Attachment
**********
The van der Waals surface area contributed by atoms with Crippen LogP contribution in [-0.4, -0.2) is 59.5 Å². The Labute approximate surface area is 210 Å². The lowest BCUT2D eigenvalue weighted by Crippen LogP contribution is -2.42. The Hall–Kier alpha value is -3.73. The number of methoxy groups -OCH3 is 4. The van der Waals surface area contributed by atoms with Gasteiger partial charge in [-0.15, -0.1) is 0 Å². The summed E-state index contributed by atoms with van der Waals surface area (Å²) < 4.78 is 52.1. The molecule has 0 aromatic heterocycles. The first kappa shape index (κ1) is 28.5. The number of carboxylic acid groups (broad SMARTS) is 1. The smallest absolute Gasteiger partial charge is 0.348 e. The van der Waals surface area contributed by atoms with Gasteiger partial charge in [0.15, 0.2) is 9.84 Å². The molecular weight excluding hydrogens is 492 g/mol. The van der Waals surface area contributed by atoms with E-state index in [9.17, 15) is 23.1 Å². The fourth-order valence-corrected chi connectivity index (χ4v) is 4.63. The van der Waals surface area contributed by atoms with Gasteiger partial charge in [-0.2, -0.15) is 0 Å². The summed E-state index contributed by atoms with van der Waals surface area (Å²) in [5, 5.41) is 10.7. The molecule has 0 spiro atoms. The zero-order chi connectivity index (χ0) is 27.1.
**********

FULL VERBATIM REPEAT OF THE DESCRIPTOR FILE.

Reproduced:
The van der Waals surface area contributed by atoms with Crippen LogP contribution in [-0.4, -0.2) is 59.5 Å². The Labute approximate surface area is 210 Å². The lowest BCUT2D eigenvalue weighted by Crippen LogP contribution is -2.42. The Hall–Kier alpha value is -3.73. The number of methoxy groups -OCH3 is 4. The van der Waals surface area contributed by atoms with Gasteiger partial charge in [-0.15, -0.1) is 0 Å². The summed E-state index contributed by atoms with van der Waals surface area (Å²) < 4.78 is 52.1. The molecule has 0 aromatic heterocycles. The first kappa shape index (κ1) is 28.5. The number of carboxylic acid groups (broad SMARTS) is 1. The smallest absolute Gasteiger partial charge is 0.348 e. The van der Waals surface area contributed by atoms with Gasteiger partial charge in [0.15, 0.2) is 9.84 Å². The molecular weight excluding hydrogens is 492 g/mol. The van der Waals surface area contributed by atoms with E-state index in [9.17, 15) is 23.1 Å². The fourth-order valence-corrected chi connectivity index (χ4v) is 4.63. The van der Waals surface area contributed by atoms with Gasteiger partial charge in [-0.2, -0.15) is 0 Å². The summed E-state index contributed by atoms with van der Waals surface area (Å²) in [5, 5.41) is 10.7. The molecule has 0 spiro atoms. The zero-order chi connectivity index (χ0) is 27.1.